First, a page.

Evidence have emerged that frequent use of antibiotics leave us drug resistant and vulnerable to infection and now new study has revealed that antibiotics could negatively impact cancer treatment efficacy.
Scientists have urged that during increasingly complex, targeted treatment of cancer, judicious use of antibiotics is to be done to ensure that instead of fighting infections they don’t end up having unintended consequence of also hampering cancer treatment.
Any negative impact of antibiotics on cancer treatment appears to go back to the gut and to whether the microbiota is needed to help activate the T cells driving treatment response, says Dr. Gang Zhou, immunologist at the Georgia Cancer Center and the Department of Biochemistry and Molecular Biology at the Medical College of Georgia at Augusta University.
They have some of the first evidence that in some of the newest therapies, the effect of antibiotics is definitely mixed. Infections are typically the biggest complication of chemotherapy, and antibiotics are commonly prescribed to prevent and treat them.
In this high-stakes arena, where chemotherapy is increasingly packaged with newer immunotherapies, Bryan, Zhou and their colleagues have more evidence that antibiotics’ impact on the microbiota can mean that T cells, key players of the immune response, are less effective and some therapies might be too.
They report that antibiotic use appears to have a mixed impact on an emerging immunotherapy called adoptive T-cell therapy, in which a patient’s T cells are altered in a variety of ways to better fight cancer.
They found that one of the newest of these – CAR T-cell therapy – is not affected by antibiotics, likely because it is not so reliant on the innate immune system.
Even long-term antibiotic use does not seem to hinder the efficacy of CAR T-cell therapy against systemic lymphoma in their animal model. While they could see the impact of antibiotics on the microbiota, mice with CAR T-cell therapy continued to respond well to cancer treatment.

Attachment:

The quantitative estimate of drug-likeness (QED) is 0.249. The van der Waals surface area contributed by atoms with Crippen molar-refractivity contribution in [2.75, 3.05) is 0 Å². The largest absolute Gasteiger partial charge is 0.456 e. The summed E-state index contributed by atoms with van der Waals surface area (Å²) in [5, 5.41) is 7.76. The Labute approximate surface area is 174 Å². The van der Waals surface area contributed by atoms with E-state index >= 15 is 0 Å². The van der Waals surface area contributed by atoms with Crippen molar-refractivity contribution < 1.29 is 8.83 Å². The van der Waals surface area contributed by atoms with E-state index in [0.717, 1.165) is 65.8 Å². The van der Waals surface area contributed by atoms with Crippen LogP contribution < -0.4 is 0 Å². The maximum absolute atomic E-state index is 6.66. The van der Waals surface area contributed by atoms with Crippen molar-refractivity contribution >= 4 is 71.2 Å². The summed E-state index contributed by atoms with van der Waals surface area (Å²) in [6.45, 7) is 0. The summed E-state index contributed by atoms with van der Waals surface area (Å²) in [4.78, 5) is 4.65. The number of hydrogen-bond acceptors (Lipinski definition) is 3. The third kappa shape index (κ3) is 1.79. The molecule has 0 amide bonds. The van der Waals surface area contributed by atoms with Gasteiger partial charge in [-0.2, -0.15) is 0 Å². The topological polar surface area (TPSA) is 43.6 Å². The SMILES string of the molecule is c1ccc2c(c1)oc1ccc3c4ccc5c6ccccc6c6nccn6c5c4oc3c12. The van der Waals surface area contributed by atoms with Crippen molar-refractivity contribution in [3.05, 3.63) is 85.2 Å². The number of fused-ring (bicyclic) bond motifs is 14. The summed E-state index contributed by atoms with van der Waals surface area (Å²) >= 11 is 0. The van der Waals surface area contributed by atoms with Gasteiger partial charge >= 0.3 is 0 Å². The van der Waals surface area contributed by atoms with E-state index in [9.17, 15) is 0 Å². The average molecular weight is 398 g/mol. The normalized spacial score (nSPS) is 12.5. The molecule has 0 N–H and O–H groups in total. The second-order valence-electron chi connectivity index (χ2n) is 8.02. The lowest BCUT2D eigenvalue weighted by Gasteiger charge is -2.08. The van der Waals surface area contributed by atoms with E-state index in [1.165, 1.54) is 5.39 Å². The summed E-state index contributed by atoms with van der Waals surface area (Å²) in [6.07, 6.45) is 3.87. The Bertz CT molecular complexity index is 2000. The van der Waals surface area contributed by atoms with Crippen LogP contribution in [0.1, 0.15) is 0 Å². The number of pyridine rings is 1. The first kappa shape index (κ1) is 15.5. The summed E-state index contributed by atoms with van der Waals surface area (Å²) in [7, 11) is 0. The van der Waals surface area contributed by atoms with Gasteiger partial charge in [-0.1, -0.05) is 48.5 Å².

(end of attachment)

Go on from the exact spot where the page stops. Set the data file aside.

But the efficacy of another mode of adoptive T-cell therapy was impacted. This model mimics therapy in which receptors that target the patient’s tumor are put onto their T cells. In this case, the researchers transferred tumor-specific CD4+T cells to treat mice with colorectal cancer.
One key difference here is that, unlike the CAR T-cell therapy, these engineered T cells still need help from the innate immune system to fight the tumor, now that they can better target it, Zhou says.
Mice with colorectal cancers that did not receive antibiotics were cured after being treated with the chemotherapy CTX followed by CD4+T-cell therapy. However, with antibiotics on board, this curative effect was lost in three out of five mice three weeks after treatment.
Their studies also confirmed that antibiotic use impacts the efficacy of the widely used CTX, when it’s used alone, in this case to treat B-cell lymphoma. In addition to directly killing rapidly dividing cancer cells, CTX gets the attention and help of endogenous T cells, and antibiotics reduced that T-cell response, the scientists report.
Their findings in lab animals confirmed the recent work of others that the altered intestinal microbiota impacts CTX’s ability to fight sarcoma, a rare cancer of our connective tissue. Bigger picture, it suggests that some chemotherapy regimens rely on the gut bacteria to stir the immune system to fight cancer, the scientists write.
Human studies are needed to see whether antibiotics affect the outcomes of adoptive T-cell therapy and to give clinicians and their patients better information about how best to maneuver treatment, Zhou notes.